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Judge Grants Preliminary Approval in New Century Shareholder Settlement: KPMG to Pay $44.75 Million

Not to be confused with the settlement that KPMG reached with the Trustee of New Century that we reported on back in June. This particular lawsuit was brought by New York State Teachers’ Retirement System and shareholders in New Century. reports:

A federal judge on Monday granted preliminary approval to a $125 million cash settlement for shareholders of bankrupt New Century Financial Corp., one of the largest lenders to collapse during the subprime mortgage meltdown.

The settlement involves three stipulations: Auditor KPMG LLP will pay $44.75 million; the underwriter defendants will pay $15 million; and New Century’s former officers and directors collectively will pay more than $65 million.

Along with the undisclosed sum from the Trustee of New Century, KPMG also paid $24 million to settle with the shareholders of Countrywide. Since we have no idea what the firm paid to settle with the Trustee we can’t give a ballpark number for settlements for the last 3-ish months but on the low end it’s at least $69 million.

If we put the over/under at $100 million, what are you taking? Throw in your ballpark figure just for fun.

$125 Million Shareholder Settlement in New Century Financial Collapse []

A Few People Noticed That New Century Execs Settled with SEC

A Few People Noticed That New Century Execs Settled with SEC

There were just a few reports late on Friday about New Century Execs settling with the SEC over the failure to make certain risk disclosures. However, it’s worth mentioning that this is still more coverage than the settlement that KPMG reached with New Century that we reported on in late June – still no press release – but that’s neither here nor there.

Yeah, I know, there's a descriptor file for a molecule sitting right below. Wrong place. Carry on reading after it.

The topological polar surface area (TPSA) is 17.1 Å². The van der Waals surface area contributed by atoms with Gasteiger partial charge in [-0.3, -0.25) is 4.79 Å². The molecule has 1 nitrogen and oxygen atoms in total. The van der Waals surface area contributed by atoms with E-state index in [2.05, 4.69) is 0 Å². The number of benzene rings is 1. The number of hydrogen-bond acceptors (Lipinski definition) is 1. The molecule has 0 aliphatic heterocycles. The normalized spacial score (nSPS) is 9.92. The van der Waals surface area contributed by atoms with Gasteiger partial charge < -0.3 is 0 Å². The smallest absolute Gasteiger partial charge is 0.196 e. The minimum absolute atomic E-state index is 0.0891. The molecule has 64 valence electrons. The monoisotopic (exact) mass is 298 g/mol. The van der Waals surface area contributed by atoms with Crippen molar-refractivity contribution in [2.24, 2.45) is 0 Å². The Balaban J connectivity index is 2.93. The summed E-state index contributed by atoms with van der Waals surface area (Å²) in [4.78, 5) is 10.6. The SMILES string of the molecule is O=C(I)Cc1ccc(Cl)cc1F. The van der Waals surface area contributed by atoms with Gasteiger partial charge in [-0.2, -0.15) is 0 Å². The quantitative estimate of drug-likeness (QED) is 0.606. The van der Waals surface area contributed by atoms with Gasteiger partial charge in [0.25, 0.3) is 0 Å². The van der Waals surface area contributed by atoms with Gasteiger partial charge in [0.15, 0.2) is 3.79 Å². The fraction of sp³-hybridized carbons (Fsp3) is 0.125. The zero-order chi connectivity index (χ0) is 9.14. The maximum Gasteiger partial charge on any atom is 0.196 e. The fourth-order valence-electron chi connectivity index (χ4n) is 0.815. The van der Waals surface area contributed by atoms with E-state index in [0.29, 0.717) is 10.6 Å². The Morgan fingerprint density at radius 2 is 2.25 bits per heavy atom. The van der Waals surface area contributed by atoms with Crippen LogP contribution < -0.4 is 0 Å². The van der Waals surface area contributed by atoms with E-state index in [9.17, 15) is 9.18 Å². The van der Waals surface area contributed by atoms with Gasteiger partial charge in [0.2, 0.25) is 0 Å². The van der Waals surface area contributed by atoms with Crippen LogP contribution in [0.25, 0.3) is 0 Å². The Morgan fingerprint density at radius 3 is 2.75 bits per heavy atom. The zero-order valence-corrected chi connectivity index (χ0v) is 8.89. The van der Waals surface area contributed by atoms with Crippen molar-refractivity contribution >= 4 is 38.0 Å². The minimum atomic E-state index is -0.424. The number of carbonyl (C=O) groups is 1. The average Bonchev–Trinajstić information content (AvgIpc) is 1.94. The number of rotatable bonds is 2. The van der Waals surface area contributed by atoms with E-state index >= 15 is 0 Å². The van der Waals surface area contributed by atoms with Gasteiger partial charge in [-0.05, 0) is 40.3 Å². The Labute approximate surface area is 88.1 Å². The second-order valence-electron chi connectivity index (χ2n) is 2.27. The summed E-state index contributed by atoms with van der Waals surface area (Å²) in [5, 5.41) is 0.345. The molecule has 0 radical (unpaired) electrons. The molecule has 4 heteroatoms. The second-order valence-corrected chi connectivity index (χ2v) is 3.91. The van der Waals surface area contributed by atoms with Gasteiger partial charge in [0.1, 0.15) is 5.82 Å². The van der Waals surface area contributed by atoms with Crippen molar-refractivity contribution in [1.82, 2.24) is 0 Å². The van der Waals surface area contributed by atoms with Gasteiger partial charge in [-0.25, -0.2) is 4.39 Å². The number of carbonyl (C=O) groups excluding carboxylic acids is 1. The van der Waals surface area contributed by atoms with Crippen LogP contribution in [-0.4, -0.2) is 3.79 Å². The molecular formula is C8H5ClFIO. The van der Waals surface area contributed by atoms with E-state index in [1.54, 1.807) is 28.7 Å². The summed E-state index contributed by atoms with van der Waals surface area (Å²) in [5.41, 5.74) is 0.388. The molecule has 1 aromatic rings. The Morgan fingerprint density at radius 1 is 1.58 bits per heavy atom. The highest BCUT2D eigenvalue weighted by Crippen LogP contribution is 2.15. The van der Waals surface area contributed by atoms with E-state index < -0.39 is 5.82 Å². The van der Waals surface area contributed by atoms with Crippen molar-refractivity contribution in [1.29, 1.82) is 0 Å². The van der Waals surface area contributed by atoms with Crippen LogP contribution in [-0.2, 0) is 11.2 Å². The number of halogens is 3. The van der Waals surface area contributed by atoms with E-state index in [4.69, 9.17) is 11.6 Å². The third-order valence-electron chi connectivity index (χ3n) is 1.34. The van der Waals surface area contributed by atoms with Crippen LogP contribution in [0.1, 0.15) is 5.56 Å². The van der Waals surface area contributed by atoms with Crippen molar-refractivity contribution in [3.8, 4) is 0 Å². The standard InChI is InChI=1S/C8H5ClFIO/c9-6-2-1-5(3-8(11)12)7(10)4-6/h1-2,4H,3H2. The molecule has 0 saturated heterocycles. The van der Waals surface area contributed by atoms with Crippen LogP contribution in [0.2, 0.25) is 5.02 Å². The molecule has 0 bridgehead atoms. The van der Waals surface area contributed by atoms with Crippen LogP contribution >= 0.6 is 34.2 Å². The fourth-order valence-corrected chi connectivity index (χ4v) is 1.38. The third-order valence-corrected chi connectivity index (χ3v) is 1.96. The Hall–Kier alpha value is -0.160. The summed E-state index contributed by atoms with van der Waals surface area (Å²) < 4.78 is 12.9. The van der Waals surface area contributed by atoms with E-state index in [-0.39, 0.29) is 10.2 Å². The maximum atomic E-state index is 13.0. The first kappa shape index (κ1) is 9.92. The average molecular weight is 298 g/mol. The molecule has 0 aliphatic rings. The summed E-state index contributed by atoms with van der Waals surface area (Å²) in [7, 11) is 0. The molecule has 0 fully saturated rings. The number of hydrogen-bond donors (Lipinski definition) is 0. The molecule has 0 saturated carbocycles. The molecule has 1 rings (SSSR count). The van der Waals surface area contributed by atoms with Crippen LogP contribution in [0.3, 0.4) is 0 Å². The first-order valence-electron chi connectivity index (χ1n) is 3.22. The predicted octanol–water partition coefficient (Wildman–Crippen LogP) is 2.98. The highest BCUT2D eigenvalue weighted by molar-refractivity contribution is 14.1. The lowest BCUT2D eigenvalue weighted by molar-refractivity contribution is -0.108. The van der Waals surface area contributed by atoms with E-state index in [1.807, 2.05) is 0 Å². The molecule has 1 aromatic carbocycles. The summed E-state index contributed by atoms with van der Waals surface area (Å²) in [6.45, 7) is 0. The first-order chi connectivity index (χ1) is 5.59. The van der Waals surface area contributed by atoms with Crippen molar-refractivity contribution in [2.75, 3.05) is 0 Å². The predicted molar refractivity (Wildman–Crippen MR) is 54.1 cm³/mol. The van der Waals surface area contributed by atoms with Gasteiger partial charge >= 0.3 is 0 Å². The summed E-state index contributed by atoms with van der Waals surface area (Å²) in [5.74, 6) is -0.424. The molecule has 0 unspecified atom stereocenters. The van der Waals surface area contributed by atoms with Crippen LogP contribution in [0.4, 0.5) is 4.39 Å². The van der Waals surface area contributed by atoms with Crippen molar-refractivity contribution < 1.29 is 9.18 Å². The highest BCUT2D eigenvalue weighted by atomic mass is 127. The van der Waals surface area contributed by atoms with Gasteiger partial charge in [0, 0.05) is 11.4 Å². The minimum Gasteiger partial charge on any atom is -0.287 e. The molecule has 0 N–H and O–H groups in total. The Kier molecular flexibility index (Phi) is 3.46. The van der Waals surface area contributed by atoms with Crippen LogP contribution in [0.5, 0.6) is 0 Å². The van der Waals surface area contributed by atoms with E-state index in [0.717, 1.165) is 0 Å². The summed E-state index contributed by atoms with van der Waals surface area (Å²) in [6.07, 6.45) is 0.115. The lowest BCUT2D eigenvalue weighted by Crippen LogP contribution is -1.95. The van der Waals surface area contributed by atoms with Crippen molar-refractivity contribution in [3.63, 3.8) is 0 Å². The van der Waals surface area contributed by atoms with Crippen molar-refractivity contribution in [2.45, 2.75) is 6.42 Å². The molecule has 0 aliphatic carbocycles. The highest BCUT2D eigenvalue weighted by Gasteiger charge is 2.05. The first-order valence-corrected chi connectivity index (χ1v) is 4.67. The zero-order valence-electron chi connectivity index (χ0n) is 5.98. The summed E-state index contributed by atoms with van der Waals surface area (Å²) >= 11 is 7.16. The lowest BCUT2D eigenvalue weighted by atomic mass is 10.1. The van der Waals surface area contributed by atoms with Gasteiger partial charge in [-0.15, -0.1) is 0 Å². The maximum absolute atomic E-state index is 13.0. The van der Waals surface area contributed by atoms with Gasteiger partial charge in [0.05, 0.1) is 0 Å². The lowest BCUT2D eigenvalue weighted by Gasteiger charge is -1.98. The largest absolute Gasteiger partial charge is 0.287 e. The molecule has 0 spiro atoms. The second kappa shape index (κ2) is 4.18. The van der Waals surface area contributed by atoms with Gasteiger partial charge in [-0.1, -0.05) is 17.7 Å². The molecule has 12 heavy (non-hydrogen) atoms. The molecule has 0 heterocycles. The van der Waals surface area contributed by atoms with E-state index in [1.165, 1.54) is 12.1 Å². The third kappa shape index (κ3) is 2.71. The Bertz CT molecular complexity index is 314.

SEC statement:

On July 29, 2010, the Commission accepted settlement offers from three former officers of New Century Financial Corporation. Brad A. Morrice, the former CEO and co-founder; Patti M. Dodge, the former CFO; and David N. Kenneally, the former controller, consented to the relief described below without admitting or denying the allegations in the Commission’s Complaint. The settlement offers, which have been submitted to the Court for approval, are contingent upon the Court’s approval of a global settlement in In re New Century, Case No. 07-931-DDP (C.D. Cal.).

The Commission’s complaint alleges, among other things, that New Century’s second and third quarter 2006 Forms 10-Q and two late 2006 private stock offerings contained false and misleading statements regarding its subprime mortgage business. The complaint further alleges that Morrice and Dodge knew about certain negative trends in New Century’s loan portfolio from reports they received and that they participated in the disclosure process, but they did not take adequate steps to ensure that the negative trends were properly disclosed. The Commission’s complaint also alleges that in the second and third quarters of 2006, Kenneally, contrary to Generally Accepted Accounting Principles, implemented changes to New Century’s method for estimating its loan repurchase obligation and failed to ensure that New Century’s backlog of pending loan repurchase requests were properly accounted for, resulting in an understatement of New Century’s repurchase reserve and a material overstatement of New Century’s financial results.

That “material overstatement” consisted of a $90 million profit in Q3 of ’06 that was actually a $18 loss.